Reddit opens up 38%, as shares begin trading

Shares of Reddit opened up about 38% on their first day of trading Thursday, a sign of investor eagerness that has paved the way for more tech companies to go public this year.

Shares of the social media company began trading on the New York Stock Exchange at $47 after price at $34 Wednesday when it went public and continued to grow. Pop estimates Reddit's market capitalization at around $9.2 billion, less than the 10 billion dollars that it was valued on private markets three years ago.

The listing is an important step in a long road for Reddit, founded in 2005 in San Francisco. The site is best known for its message boards, where users can gather in forums called subreddits to search for and discuss everything from parenting to pressure washing to Labrador retrievers. Over the years, the company has faced many of the problems that larger social media companies face, like how to moderate speech and how to make money.

“The process of becoming a public company has made us much better,” Steve Huffman, Reddit's chief executive, said in an interview Thursday morning. “We ship better products, faster. »

Reddit's performance indicates that public markets have an appetite for more technology offerings after public listings failed due to rising interest rates and economic uncertainty. Just over 100 companies went public in the United States last year, about a quarter of the number going public in 2021, according to data compiled by Renaissance Capital, which runs exchange-traded funds focused on IPOs in stock exchange.

Reddit's IPO wasn't guaranteed to be a success. The company is growing, but it is unprofitable and faces questions about the strength of its advertising and data licensing businesses.

Astera Labs, an artificial intelligence company, rose 72% on its first day of trading on Wednesday, which, combined with Reddit's debut, could encourage other private technology companies to go public. These include Rubrik, a cloud data management company; SeatGeek, a ticketing provider; and ServiceTitan, a home services software company.

A key question for tech companies mulling an offering is whether they should temper their valuation expectations. Many private technology companies that raised funds in a euphoric investment environment have since raised funds at lower valuations.

Against this backdrop, some large, well-funded tech companies, like payment processing company Stripe, appear to be in no rush to go public. Stripe, based in San Francisco, said last month that it had bought back shares from its employees, allowing them to partially cash out their stake in the company without an IPO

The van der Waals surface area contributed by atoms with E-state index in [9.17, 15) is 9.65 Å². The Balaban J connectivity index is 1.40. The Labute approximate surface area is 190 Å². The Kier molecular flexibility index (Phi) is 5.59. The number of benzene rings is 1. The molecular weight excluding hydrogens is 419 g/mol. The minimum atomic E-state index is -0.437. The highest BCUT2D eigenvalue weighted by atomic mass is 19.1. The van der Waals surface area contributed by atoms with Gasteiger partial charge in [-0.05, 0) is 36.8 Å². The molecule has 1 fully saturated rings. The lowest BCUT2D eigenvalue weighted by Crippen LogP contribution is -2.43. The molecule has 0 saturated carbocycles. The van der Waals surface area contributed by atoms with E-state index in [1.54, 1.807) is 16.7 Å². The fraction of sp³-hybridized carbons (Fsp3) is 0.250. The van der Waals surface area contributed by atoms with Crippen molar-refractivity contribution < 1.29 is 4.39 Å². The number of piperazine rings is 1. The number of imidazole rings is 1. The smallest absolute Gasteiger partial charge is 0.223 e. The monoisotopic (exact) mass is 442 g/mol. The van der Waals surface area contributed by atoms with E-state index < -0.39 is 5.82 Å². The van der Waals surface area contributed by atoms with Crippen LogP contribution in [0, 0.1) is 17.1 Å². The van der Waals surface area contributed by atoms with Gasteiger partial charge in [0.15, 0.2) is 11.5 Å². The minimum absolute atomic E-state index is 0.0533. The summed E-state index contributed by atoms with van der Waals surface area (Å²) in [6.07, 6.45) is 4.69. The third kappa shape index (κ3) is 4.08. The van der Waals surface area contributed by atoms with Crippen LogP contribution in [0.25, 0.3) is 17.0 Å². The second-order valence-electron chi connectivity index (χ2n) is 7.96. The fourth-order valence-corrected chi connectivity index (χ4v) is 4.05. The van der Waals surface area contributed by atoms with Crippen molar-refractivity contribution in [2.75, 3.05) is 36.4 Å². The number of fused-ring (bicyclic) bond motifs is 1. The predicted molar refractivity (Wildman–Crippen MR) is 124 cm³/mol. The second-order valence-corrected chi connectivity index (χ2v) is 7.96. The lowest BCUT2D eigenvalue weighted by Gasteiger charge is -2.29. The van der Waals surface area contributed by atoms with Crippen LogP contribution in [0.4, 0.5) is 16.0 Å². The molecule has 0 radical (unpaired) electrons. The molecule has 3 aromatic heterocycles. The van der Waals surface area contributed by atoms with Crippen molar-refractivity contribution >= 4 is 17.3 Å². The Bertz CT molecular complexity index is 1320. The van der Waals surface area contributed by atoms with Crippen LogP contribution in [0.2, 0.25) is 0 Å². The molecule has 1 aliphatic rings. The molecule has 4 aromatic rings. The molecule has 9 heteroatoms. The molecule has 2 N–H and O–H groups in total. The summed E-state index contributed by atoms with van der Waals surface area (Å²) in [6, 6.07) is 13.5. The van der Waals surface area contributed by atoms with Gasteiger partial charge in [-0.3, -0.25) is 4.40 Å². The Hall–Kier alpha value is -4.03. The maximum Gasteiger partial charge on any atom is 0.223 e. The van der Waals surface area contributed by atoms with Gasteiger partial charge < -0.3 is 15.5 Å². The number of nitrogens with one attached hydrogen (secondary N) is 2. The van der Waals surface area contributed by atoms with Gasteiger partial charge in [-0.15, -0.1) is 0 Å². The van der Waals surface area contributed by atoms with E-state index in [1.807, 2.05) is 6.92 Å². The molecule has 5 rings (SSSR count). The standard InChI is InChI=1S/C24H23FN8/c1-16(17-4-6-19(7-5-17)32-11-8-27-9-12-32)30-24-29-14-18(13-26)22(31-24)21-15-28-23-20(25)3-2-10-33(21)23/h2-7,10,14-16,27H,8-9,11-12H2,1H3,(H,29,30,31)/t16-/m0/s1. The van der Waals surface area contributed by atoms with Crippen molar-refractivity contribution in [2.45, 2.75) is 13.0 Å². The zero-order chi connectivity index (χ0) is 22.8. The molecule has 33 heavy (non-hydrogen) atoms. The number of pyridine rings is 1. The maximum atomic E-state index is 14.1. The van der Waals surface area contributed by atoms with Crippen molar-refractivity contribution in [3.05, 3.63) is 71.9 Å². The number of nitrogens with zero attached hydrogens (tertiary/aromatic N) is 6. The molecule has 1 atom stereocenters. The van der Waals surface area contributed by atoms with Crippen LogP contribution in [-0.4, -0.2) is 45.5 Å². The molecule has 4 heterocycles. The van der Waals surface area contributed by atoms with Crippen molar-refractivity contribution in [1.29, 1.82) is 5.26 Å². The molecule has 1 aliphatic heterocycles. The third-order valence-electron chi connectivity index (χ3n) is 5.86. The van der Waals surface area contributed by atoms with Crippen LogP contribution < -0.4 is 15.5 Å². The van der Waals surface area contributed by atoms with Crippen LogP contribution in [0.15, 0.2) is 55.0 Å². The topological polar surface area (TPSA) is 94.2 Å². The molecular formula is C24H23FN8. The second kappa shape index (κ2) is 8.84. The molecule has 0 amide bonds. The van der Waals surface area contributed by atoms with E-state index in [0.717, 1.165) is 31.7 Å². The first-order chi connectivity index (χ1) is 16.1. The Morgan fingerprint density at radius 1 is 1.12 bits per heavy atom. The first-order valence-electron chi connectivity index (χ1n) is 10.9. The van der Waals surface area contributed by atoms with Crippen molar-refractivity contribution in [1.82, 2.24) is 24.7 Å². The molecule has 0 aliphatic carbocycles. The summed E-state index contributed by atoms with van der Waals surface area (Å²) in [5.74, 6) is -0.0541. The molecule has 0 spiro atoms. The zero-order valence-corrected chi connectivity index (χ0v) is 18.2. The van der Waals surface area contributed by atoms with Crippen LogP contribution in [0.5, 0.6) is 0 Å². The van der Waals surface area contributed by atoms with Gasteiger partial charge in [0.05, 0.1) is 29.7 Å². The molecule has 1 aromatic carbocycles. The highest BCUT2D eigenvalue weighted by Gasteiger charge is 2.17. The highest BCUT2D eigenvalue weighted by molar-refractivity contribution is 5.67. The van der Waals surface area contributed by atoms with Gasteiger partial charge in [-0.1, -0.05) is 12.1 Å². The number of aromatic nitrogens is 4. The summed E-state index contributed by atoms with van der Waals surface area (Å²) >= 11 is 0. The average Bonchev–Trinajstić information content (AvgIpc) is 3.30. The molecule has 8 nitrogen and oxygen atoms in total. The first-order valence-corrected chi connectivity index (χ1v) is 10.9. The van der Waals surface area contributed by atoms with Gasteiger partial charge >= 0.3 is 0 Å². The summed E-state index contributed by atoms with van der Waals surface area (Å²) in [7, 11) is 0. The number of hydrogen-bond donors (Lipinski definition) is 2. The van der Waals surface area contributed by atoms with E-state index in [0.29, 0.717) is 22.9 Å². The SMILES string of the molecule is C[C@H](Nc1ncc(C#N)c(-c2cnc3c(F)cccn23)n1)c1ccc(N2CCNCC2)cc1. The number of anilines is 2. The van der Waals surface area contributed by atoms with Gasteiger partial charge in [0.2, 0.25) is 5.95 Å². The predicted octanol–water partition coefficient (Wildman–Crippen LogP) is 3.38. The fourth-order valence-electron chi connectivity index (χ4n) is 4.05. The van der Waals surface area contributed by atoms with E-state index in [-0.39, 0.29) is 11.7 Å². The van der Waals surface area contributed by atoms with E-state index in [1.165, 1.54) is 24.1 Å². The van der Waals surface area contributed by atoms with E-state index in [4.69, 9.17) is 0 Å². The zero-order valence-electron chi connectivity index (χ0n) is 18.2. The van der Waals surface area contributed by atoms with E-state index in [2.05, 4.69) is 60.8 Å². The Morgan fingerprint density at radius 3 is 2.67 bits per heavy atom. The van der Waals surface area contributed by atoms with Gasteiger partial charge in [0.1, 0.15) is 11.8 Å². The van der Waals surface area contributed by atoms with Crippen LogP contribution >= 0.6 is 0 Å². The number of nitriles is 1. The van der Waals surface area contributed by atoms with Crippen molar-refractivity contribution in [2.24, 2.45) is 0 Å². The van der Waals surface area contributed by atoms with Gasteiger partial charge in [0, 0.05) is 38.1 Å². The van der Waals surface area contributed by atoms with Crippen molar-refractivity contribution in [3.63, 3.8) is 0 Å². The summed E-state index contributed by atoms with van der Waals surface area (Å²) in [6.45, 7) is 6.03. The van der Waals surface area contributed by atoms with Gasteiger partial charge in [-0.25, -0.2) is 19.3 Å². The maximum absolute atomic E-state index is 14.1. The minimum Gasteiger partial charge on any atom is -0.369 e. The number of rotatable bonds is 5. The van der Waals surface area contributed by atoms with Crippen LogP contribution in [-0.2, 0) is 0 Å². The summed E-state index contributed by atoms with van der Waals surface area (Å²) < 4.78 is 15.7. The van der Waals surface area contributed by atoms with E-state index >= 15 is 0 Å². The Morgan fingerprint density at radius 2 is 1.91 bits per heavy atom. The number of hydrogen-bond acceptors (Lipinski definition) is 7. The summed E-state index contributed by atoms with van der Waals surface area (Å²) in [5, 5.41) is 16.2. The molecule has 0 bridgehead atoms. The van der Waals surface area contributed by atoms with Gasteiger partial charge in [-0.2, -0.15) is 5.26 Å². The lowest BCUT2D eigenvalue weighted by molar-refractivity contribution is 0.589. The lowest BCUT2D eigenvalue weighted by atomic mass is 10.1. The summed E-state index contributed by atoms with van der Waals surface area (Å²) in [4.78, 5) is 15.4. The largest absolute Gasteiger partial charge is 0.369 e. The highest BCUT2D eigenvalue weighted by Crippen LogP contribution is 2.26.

Reddit's first day of trading was also a test of whether it would become a “meme stock“, which is when a company reaches a herd-like audience on social media and its shares can be promoted or pilloried for the financial gain of its followers. A subreddit, WallStreetBets , has developed a powerful role in financial markets as a promoter of meme stocks, serving as a place where traders gather, exchange tips and discuss.

In its public offering, Reddit offered up to 8% of its shares to Redditors, people who regularly use the site, an unusual move to reward some of its most loyal users.

Typically, large financial institutions can participate in an IPO the day before the company is listed. These institutions are the ones that can benefit the most from selling to the “pop” of retail investor interest the next day.

“It’s a way to build loyalty,” said Jay Ritter, a finance professor at the University of Florida. “The company says, 'Look, we want successful people to get benefits.'”

This also creates risks. Shares of Robinhood, a stock trading and investing app that decided to sell up to a third of its offering to retail traders through its own app in its own IPO, closed down 8 percent on its first day of trading when it became public in 2021.

One of the biggest winners from Reddit's public offering was the Newhouse family, the media dynasty that controls Condé Nast through its holding company Advance Publications. The Newhouses were expected to reap a windfall of about $1.4 billion from the roughly 30% stake they hold in Reddit. Other main shareholders They include Tencent, the Chinese internet company, and Sam Altman, the chief executive of OpenAI.

“We did it, mom,” Alexis Ohanian, one of the site’s co-founders, said on social media. job THURSDAY. Mr. Ohanian, who previously served as chairman of Reddit's board, is no longer the largest shareholder nor does he have an operational role at the company. He and Mr. Huffman parted ways after differences over how discriminatory speech should be moderate on the site.

At the New York Stock Exchange on Thursday, Huffman highlighted the company's improved pace of adding new features over the past year and improving tools for moderators, thousands of volunteer users who oversee the site's subreddits.

These changes – and the specter of more to come – are still a source of tension for many of Reddit's more than 70 million daily users. Many have expressed concern about how the pressures of quarterly reporting and the demands of Wall Street could affect the site's operation, saying product profits could undermine what made Reddit, Reddit.

“It’s a natural feeling and one that we share,” Mr. Huffman said in Thursday’s interview. “But we love Reddit – it’s the emotion we all have in common. And it's important for us to treat Reddit with respect as we move forward.

He added: “But I can’t say much – now we have to show it. »

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